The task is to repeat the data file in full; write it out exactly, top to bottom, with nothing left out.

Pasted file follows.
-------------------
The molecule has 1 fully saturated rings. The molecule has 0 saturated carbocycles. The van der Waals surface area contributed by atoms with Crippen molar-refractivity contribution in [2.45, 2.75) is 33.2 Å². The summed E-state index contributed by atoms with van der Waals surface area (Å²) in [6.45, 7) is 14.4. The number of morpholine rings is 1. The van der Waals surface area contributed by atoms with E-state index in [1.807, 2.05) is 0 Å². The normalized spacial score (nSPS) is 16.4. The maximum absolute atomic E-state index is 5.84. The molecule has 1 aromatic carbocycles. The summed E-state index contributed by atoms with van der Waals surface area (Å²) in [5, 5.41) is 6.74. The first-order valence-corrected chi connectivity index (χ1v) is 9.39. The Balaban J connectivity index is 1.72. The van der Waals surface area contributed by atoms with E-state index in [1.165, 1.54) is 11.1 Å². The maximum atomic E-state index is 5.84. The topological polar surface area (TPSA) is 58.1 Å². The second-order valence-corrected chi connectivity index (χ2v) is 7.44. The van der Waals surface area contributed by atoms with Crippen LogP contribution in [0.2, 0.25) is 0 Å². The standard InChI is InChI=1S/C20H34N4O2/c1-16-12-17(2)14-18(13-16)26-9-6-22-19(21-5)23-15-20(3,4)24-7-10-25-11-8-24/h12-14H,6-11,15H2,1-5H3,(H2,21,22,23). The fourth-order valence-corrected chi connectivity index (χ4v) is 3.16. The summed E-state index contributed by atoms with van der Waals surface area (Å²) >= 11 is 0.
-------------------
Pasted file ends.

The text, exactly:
The molecule has 1 fully saturated rings. The molecule has 0 saturated carbocycles. The van der Waals surface area contributed by atoms with Crippen molar-refractivity contribution in [2.45, 2.75) is 33.2 Å². The summed E-state index contributed by atoms with van der Waals surface area (Å²) in [6.45, 7) is 14.4. The number of morpholine rings is 1. The van der Waals surface area contributed by atoms with E-state index in [1.807, 2.05) is 0 Å². The normalized spacial score (nSPS) is 16.4. The maximum absolute atomic E-state index is 5.84. The molecule has 1 aromatic carbocycles. The summed E-state index contributed by atoms with van der Waals surface area (Å²) in [5, 5.41) is 6.74. The first-order valence-corrected chi connectivity index (χ1v) is 9.39. The Balaban J connectivity index is 1.72. The van der Waals surface area contributed by atoms with E-state index in [1.165, 1.54) is 11.1 Å². The maximum atomic E-state index is 5.84. The topological polar surface area (TPSA) is 58.1 Å². The second-order valence-corrected chi connectivity index (χ2v) is 7.44. The van der Waals surface area contributed by atoms with Crippen LogP contribution in [0.2, 0.25) is 0 Å². The standard InChI is InChI=1S/C20H34N4O2/c1-16-12-17(2)14-18(13-16)26-9-6-22-19(21-5)23-15-20(3,4)24-7-10-25-11-8-24/h12-14H,6-11,15H2,1-5H3,(H2,21,22,23). The fourth-order valence-corrected chi connectivity index (χ4v) is 3.16. The summed E-state index contributed by atoms with van der Waals surface area (Å²) >= 11 is 0.